• Topic: Foreign Policy, Media, News Analysis, Domestic politics, Donald Trump
  • Political Geography: Iran, Turkey, Middle East, Arab Countries, North America, United States of America
  • Author: Eleanore Ardemagni
  • Publication Date: 01-2020
  • Content Type: Commentary and Analysis
  • Institution: Italian Institute for International Political Studies (ISPI)
  • Abstract: Differently from neighbouring Abu Dhabi, Dubai or Qatar, the northern emirates of the UAE (Ajman, Umm al-Quwain, Ras al Khaimah and Fujairah) and the Sultanate of Oman form a critical sub-region which has entered globalized modernization at a later stage. In the eyes of the ruling elites, current urban development projects, logistical infrastructures, port expansion and tourism should consolidate economic growth, reduce social inequalities (in the northern emirates of the UAE), and design sustainable post-oil paths (in Oman). Trying to balance continuity and change, the northern emirates of the UAE and Oman are renewing their maritime traditions in the context of state transformations that combine national heritage (as trade culture) and connectivity (infrastructures, urban areas, industrial poles) thanks to national “Visions” and the “project-ization of identities”. In fact, new projects do not only aim at attracting investments and create job opportunities, but also at promoting top-down recalibrated values of the new citizenship which in the eyes of the governments, should be business-oriented and community-serving. Tracing the evolution of the northern Emirati and Omani sub-region, which risks to be affected now by the consequences of the US-Iran escalation, this analysis aims to assess economic transformation trends, emerging security issues and geopolitical implications.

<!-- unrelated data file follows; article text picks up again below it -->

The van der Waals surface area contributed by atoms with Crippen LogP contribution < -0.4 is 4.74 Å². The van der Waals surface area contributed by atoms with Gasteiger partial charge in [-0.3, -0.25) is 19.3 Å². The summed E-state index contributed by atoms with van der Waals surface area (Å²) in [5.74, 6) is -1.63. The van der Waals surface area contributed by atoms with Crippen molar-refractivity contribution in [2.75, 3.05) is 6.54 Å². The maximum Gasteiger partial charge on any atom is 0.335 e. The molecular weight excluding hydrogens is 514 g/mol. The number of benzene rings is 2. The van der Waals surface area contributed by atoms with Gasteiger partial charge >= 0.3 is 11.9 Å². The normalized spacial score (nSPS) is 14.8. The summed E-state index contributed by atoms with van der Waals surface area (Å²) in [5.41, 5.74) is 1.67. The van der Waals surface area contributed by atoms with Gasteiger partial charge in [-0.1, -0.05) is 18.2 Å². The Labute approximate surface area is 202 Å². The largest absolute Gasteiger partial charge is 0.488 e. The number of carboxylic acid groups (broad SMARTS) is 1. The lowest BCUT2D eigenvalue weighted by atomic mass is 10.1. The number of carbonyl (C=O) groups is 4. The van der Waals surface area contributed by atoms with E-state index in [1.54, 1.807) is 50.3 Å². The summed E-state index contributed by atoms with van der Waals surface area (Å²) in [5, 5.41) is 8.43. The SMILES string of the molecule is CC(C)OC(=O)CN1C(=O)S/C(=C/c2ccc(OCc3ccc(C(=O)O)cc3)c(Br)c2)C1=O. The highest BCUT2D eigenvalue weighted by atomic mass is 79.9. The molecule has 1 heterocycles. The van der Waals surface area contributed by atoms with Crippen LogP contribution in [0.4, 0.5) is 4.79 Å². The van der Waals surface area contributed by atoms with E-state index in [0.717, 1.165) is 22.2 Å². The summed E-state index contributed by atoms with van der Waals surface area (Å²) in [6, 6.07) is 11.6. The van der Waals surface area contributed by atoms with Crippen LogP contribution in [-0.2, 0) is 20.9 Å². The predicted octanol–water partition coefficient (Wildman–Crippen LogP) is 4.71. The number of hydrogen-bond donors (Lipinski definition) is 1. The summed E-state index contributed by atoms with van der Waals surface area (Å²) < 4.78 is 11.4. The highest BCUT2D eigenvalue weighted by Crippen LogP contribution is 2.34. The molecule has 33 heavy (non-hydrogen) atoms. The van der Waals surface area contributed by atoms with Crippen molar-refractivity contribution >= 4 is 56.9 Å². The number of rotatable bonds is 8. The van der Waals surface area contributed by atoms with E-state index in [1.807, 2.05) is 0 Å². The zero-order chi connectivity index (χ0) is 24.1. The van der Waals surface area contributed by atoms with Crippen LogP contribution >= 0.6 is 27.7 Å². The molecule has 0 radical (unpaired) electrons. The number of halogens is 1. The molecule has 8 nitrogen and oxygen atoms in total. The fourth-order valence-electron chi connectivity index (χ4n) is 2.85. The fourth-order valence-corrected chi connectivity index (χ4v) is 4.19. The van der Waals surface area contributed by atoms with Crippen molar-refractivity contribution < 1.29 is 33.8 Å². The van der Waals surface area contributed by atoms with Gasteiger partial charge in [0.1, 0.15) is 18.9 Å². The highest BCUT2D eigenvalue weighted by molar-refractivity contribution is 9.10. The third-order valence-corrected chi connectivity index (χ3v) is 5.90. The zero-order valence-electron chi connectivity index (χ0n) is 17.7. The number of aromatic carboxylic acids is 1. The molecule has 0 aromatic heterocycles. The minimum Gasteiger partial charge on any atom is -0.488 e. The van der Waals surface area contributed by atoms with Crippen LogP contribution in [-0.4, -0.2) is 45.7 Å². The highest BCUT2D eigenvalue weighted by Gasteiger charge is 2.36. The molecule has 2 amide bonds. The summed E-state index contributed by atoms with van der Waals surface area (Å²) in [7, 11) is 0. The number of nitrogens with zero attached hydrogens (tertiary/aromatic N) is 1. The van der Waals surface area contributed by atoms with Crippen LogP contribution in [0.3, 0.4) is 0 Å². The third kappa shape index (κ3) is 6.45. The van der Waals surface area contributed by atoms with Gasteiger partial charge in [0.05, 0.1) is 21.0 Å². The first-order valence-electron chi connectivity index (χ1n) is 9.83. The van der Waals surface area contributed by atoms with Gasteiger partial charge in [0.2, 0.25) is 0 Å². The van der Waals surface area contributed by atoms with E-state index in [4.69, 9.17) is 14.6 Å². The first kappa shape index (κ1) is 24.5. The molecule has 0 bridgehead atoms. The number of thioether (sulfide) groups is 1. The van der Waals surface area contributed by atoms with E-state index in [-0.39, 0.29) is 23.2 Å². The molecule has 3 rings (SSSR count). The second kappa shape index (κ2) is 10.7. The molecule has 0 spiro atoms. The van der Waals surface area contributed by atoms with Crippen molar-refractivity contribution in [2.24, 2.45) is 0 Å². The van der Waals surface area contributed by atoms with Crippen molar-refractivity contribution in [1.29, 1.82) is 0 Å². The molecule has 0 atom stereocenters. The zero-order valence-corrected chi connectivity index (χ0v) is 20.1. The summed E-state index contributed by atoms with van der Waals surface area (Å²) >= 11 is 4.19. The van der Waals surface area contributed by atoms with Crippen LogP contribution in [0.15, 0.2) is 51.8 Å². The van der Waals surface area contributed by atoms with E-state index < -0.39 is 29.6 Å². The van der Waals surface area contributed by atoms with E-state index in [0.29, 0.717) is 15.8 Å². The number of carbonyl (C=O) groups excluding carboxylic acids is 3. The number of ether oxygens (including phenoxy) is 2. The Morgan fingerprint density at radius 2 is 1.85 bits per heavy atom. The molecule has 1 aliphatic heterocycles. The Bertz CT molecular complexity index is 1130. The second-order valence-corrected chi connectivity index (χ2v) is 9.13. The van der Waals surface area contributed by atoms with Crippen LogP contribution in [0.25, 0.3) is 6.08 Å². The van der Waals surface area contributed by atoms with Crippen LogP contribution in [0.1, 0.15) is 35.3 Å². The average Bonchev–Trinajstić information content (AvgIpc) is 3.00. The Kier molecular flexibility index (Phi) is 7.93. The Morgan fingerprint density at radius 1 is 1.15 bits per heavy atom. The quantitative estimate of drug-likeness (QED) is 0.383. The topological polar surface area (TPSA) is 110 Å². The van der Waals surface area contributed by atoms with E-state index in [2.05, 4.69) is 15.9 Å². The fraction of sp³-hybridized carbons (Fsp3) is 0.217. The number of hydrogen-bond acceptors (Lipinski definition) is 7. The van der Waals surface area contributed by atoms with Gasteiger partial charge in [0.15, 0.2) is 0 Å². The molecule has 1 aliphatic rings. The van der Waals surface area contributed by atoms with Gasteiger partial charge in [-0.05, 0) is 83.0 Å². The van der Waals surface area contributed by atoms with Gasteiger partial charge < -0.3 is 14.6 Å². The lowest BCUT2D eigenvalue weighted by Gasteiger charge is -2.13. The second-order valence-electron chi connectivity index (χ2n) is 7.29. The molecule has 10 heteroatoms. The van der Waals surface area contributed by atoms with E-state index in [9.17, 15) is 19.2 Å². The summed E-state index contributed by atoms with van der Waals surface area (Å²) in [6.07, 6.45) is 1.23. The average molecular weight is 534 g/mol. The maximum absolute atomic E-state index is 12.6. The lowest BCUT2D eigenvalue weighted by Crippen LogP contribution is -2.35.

• Topic: Infrastructure, Geopolitics, Regional Integration, Heritage
  • Political Geography: Iran, Qatar, Dubai, Abu Dhabi, United States of America
  • Author: Roie Yellinek
  • Publication Date: 02-2020
  • Content Type: Commentary and Analysis
  • Institution: The Begin-Sadat Centre for Strategic Studies (BESA)
  • Abstract: China and Iran have a close relationship, but Beijing’s influence over Tehran is questionable. Its response to the killing of Iranian Quds Force commander Qassem Soleimani offers clues to its view of its own role in the Middle East.
  • Topic: Bilateral Relations, Economy, Political stability, Qassem Soleimani
  • Political Geography: China, Iran, Middle East, Asia, United States of America
  • Publication Date: 02-2020
  • Content Type: Commentary and Analysis
  • Institution: Future for Advanced Research and Studies (FARAS)
  • Abstract: The Conservative Fundamentalist movement in Iran, directly linked to the Republic’s Supreme Leader and the Islamic Revolutionary Guard Corps (IRGC), is apparently heading towards achieving a significant win in the parliamentary elections due to take place on February 21, 2020. This will play a pivotal role in mapping out political forces within the country before the presidential elections of next year, which the Conservatives might also seize from the moderate stream. The Conservatives are trying to take advantage of the heated political dynamics by using the current escalation with the US, after the murder of Qassem Soleimani, leader of ‘the Quds Force’, the rising possibilities of the failure of the nuclear agreement, and the referral of the Iranian case back to the Security Council, all for the sake of boosting their chances of taking control over the Regime’s center of authority.
  • Topic: Government, Reform, Elections, Conservatism
  • Political Geography: Iran, Middle East
  • Publication Date: 02-2020
  • Content Type: Commentary and Analysis
  • Institution: Future for Advanced Research and Studies (FARAS)